Policymaking describes a complex, non-linear process, comprised of good research, creative approaches to policy design, political considerations, careful implementation strategies, and thoughtful program evaluation. All too often, good policy ideas are left unrealized because of a disconnect between these critical processes.
The more we know about how policymaking works, the more we can improve on this process. Publishing plays a role— whether in academic journals, news outlets, or online blogs—in filtering and disseminating information to try to improve the decision making process for citizens and policymakers. In the case of the PolicyMatters Journal, our mission is to serve as an outlet for thoughtful policy analysis and recommendations, highlight provocative new approaches to old ideas in the policy world, and stimulate discussion around what works and what does not in our highly varied and nuanced policymaking space. It is with this spirit and these ideas in mind that we present the twelfth edition of the PolicyMatters Journal.
The Fall 2013 installation of PolicyMatters Journal includes key political and policy issues being debated both in the United States and abroad. We open the Journal with two articles on domestic politics and policy. First, David Jonas presents a thought-provoking take on primary elections, arguing that eight percent of voting-age Americans disproportionately impact the American political landscape. Our second piece on domestic politics and policy is a candid interview with Congresswoman Ellen Tauscher in which the Congresswoman discusses the roll-out of the Affordable Care Act, her work on the New START Treaty, and her views on partisanship and gridlock in Washington.
Next in the Journal is one of two features. Ann Hollingshead, in a piece on digital currency, discusses the policy challenges associated with stemming the tide of illicit financial flows and increasing transparency and information-sharing between governments in the international financial system. Daniel Baker, in his second PMJ appearance, presents a provocative argument on the fallibility of statistical assumptions, most notably in the finance arena.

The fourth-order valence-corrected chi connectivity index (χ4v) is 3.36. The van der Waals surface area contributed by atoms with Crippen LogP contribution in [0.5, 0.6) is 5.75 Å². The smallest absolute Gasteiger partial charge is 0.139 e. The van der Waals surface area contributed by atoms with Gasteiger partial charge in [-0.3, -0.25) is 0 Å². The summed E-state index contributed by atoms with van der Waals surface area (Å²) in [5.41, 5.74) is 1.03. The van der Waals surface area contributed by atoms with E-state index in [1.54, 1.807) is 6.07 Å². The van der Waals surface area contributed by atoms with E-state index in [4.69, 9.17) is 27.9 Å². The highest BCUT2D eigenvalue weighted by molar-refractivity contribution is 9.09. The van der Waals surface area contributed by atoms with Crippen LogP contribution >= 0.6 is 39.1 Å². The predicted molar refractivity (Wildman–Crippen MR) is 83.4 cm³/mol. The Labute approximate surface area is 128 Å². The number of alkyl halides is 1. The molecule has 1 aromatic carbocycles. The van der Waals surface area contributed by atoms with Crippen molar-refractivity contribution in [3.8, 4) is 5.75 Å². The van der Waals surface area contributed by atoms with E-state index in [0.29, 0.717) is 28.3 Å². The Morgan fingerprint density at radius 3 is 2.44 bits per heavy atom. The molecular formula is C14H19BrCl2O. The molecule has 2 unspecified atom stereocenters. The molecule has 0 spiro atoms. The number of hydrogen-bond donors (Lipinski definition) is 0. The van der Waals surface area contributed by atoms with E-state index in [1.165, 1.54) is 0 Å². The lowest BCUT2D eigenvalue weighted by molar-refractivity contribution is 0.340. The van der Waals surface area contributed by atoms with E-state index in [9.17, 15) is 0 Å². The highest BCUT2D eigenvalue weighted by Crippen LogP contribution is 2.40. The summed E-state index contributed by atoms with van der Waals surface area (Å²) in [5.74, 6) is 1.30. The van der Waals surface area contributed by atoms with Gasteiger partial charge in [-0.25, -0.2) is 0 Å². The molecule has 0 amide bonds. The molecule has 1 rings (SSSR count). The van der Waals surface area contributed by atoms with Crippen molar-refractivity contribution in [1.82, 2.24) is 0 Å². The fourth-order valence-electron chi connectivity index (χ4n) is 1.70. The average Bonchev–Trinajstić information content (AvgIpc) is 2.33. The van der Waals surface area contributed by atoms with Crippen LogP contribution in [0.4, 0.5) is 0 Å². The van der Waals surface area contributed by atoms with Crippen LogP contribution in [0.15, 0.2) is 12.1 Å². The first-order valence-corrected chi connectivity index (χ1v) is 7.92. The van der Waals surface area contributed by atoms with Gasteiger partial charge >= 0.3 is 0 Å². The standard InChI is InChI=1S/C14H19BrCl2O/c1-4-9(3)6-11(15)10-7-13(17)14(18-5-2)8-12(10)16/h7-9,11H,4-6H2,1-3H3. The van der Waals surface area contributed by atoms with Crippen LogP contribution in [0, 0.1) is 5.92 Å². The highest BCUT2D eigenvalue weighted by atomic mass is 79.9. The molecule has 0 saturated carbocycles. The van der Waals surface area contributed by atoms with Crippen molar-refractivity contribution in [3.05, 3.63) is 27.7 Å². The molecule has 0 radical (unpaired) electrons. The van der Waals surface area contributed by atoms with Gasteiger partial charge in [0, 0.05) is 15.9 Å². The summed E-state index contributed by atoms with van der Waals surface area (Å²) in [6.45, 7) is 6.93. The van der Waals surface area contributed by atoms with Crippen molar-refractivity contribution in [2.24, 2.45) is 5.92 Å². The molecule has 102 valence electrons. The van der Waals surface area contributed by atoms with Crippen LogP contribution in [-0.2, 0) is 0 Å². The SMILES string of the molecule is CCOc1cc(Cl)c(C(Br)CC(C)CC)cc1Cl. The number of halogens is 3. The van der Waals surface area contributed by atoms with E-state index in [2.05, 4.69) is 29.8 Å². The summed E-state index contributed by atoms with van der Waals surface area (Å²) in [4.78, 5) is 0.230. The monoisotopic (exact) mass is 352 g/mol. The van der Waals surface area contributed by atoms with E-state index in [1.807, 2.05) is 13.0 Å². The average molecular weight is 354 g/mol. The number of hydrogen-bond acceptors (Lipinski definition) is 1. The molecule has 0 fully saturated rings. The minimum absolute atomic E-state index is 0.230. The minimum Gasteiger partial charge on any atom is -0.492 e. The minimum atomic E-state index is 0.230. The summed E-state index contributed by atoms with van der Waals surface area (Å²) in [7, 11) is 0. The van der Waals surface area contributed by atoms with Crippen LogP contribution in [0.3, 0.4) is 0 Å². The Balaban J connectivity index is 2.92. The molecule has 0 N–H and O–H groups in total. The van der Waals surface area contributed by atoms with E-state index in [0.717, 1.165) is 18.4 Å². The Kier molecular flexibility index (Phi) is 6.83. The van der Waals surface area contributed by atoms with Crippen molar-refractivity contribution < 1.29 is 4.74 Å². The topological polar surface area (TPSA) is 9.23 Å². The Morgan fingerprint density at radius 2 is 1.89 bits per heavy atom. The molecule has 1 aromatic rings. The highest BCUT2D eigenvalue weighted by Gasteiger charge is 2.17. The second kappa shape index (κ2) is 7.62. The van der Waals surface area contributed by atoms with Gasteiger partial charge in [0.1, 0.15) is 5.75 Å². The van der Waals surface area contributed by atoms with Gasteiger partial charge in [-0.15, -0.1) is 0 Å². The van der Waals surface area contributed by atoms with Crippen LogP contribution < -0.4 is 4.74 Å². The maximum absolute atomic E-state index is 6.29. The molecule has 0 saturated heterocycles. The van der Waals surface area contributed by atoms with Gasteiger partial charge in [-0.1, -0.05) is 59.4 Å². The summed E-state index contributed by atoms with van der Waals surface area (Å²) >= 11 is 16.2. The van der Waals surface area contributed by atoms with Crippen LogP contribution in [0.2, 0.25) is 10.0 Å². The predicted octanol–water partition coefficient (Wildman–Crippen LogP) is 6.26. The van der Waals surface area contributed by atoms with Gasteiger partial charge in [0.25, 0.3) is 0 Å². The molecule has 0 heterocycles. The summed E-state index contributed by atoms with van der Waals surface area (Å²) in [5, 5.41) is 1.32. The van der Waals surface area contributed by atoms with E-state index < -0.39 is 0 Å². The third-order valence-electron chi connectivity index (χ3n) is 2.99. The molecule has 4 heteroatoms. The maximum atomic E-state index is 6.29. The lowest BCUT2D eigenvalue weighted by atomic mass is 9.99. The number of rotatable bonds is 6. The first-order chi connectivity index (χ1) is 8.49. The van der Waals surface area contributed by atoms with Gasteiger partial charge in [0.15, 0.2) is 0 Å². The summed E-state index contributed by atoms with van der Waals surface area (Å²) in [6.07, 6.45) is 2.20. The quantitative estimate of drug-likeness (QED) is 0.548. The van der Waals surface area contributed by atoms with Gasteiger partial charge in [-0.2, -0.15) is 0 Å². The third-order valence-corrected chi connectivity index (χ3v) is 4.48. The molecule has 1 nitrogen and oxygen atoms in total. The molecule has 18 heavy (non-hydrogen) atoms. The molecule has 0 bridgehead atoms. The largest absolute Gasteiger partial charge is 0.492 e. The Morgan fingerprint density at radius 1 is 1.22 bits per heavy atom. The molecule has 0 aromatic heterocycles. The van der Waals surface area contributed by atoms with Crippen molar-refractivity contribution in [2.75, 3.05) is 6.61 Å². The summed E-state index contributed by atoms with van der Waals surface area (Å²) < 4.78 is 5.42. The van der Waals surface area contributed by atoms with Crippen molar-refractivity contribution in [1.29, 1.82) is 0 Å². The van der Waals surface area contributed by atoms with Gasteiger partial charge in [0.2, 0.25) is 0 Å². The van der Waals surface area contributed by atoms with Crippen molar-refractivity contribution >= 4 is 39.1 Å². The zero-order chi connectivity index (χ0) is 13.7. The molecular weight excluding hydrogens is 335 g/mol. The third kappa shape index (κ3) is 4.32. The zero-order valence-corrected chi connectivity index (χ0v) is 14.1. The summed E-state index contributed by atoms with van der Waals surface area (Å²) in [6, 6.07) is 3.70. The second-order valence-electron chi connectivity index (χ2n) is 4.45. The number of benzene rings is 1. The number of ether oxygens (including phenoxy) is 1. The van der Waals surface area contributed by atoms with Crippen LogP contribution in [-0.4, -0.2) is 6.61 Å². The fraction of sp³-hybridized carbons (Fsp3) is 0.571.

The second half of the Journal starts with a conversation on food systems and sustainable food with esteemed author and advocate Anna Lappé. Next, in the first of two articles on Chile, Patricio Domínguez describes the evolution of Chile’s national pension system, framing his analysis around Paul Pierson’s dual theories of credit claiming and blame avoidance. In a piece on renewable energy in Chile, Juan Pablo Carvallo examines the legislative and executive underpinnings of Chile’s uptake of renewable energy policies. We end this edition of the PolicyMatters Journal with a provocation by Daniel Smith on kidney trafficking and policy options available to address the shortage of kidney donors in the United States.
The PolicyMatters Journal would like to thank all of the Goldman School students that made this issue possible through their work on the article selection committee, as editors, and in layout and distribution. They are an invaluable resource for the Journal and we could not be more grateful for their ideas, energy, time, and hard work. Special thanks goes to Martha Chavez and our Faculty Advisory Board for their never-ending wisdom and support. We would like to give special recognition to our new Faculty Advisory Board members, Professors Hilary Hoynes and Amy Lerman, whose ideas we are already implementing, as well as to Professor Jack Glaser for his years of service on the Board. Finally, the journal would not be possible without the dedication and skill of our fellow Editorial Board members. Our very special thanks to Emily Vaughan, Charu Gupta, Chelsea Kelleher, and Leo Covis for their commitment and insight.
The Ruling Eight Percent
By David Jonas
A Conversation with Ellen Tauscher
Interview by Shirin Panahandeh and Emily Vaughan
A New Frontier in Illicit Financial Flows? Digital Currency and Implications for Economic Development
By Ann Hollingshead
Legalized Kidney Markets and Presumed Consent Laws:Implications, Considerations and Feasibility
By Daniel Smith
What is "Sustainable" Food? A Conversation with Sustainable Food Advocate Anna Lappe
Interview by Allison Domicone and Miranda Everitt
The Politics of Pension Reform: The Chilean Exception that Proves Pierson's R_ule
By Patricio Domínguez
Policy Process and Institutional Change for Renewable Energy in Developing Economies: The Case of Chile
By Juan Pablo Carvallo
Joint Probabilities Lead to Fundamental Uncertainty
By Daniel Baker